The capital pressure at Nexity Financial Corp. is mounting, but its top executive says the Birmingham, Ala., company is close to raising what it needs.
The $1.2 billion-asset Nexity said in February that it was looking for a buyer or investor. In March regulators issued a cease-and-desist order requiring its bank unit to increase its capital ratios over the usual minimums by June 30.
Greg Lee, Nexity's chairman and chief executive, said in an interview Friday that it initiated a capital-raising effort about two weeks ago and expects to bring in $25 million to $35 million in the next 90 days. Nexity needs about $10 million to comply with the order, he said.
"We are confident in our ability to raise capital," Lee said, and he expects Nexity to return to profitability by the first quarter of next year.
Nexity operates as a correspondent bank, but it accepts deposits, mostly online, and it does some lending directly to retail customers. (It is not and never has been a bankers' bank.)
Industry watchers said that despite a capital thaw for healthy, traditional banking companies, Nexity would likely have a hard time if it tried to sell stock, in part because it is so specialized.
"They don't have a host of logical investors or buyers as, say, a traditional bank, because they have a unique business model," said Jeffrey E. Adams, a managing director at Carson Medlin Co.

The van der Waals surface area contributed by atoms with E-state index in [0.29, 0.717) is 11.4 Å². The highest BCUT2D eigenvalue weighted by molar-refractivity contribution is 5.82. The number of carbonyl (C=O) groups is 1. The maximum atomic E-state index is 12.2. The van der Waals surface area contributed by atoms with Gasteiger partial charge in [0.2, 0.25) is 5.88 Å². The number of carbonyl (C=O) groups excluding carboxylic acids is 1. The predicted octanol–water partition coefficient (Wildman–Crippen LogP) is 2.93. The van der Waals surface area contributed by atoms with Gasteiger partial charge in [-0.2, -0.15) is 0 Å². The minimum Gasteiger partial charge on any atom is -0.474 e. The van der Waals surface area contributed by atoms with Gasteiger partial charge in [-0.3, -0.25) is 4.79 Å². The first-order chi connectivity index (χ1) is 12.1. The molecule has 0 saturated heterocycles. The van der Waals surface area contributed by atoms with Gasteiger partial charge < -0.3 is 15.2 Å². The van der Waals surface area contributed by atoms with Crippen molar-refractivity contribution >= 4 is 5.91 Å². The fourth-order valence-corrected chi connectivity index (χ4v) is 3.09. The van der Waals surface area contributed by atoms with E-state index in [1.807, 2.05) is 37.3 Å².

According to Foresight Analytics LLC, as of March 31, Nexity's bank had enough of a reserve to cover 18% of its nonperforming assets, compared with the national average of 73.9%.
Lee said his company's provisioning is adequate. Nexity has been proactive in identifying problems, he said, and comparing its provisioning levels to those of other banks is not valid. "We definitely do a full, complete scrubbing of our portfolio on a constant basis," and because it operates like a bankers' bank on the asset side, Nexity sees firsthand what others are provisioning.
"We deal with 400 community banks. Many of those we are intimately familiar with, and the provisioning required varies greatly from bank to bank," he said. "It is impossible to say that this bank, because it is this size and in this region, should have X reserve. … Every bank portfolio is unique."